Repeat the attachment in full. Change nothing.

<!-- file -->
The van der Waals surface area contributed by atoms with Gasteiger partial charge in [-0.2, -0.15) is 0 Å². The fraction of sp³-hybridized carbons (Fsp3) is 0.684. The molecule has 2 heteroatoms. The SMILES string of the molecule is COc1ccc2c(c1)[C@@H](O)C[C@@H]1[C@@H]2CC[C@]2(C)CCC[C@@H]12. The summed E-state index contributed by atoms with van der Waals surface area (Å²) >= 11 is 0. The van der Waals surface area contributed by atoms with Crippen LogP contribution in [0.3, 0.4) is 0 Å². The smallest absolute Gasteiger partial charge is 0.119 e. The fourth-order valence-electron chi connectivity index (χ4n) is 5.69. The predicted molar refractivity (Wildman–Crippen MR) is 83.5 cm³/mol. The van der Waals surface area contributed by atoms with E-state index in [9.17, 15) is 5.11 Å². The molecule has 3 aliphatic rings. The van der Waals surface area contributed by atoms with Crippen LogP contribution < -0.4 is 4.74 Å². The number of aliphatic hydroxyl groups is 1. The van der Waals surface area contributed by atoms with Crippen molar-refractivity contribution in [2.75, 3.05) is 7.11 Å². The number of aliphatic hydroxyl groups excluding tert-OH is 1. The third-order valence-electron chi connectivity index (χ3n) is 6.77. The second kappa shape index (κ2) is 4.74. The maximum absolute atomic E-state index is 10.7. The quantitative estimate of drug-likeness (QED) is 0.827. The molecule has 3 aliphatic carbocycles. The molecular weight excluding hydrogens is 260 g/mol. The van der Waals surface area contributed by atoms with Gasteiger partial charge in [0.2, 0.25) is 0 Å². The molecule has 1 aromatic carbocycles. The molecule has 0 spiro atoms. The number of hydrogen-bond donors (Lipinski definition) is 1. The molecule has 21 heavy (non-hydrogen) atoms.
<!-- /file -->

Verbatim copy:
The van der Waals surface area contributed by atoms with Gasteiger partial charge in [-0.2, -0.15) is 0 Å². The fraction of sp³-hybridized carbons (Fsp3) is 0.684. The molecule has 2 heteroatoms. The SMILES string of the molecule is COc1ccc2c(c1)[C@@H](O)C[C@@H]1[C@@H]2CC[C@]2(C)CCC[C@@H]12. The summed E-state index contributed by atoms with van der Waals surface area (Å²) >= 11 is 0. The van der Waals surface area contributed by atoms with Crippen LogP contribution in [0.3, 0.4) is 0 Å². The smallest absolute Gasteiger partial charge is 0.119 e. The fourth-order valence-electron chi connectivity index (χ4n) is 5.69. The predicted molar refractivity (Wildman–Crippen MR) is 83.5 cm³/mol. The van der Waals surface area contributed by atoms with E-state index in [9.17, 15) is 5.11 Å². The molecule has 3 aliphatic rings. The van der Waals surface area contributed by atoms with Crippen LogP contribution < -0.4 is 4.74 Å². The number of aliphatic hydroxyl groups is 1. The van der Waals surface area contributed by atoms with Crippen molar-refractivity contribution in [2.75, 3.05) is 7.11 Å². The number of aliphatic hydroxyl groups excluding tert-OH is 1. The third-order valence-electron chi connectivity index (χ3n) is 6.77. The second kappa shape index (κ2) is 4.74. The maximum absolute atomic E-state index is 10.7. The quantitative estimate of drug-likeness (QED) is 0.827. The molecule has 3 aliphatic carbocycles. The molecular weight excluding hydrogens is 260 g/mol. The van der Waals surface area contributed by atoms with Gasteiger partial charge in [0.2, 0.25) is 0 Å². The molecule has 1 aromatic carbocycles. The molecule has 0 spiro atoms. The number of hydrogen-bond donors (Lipinski definition) is 1. The molecule has 21 heavy (non-hydrogen) atoms.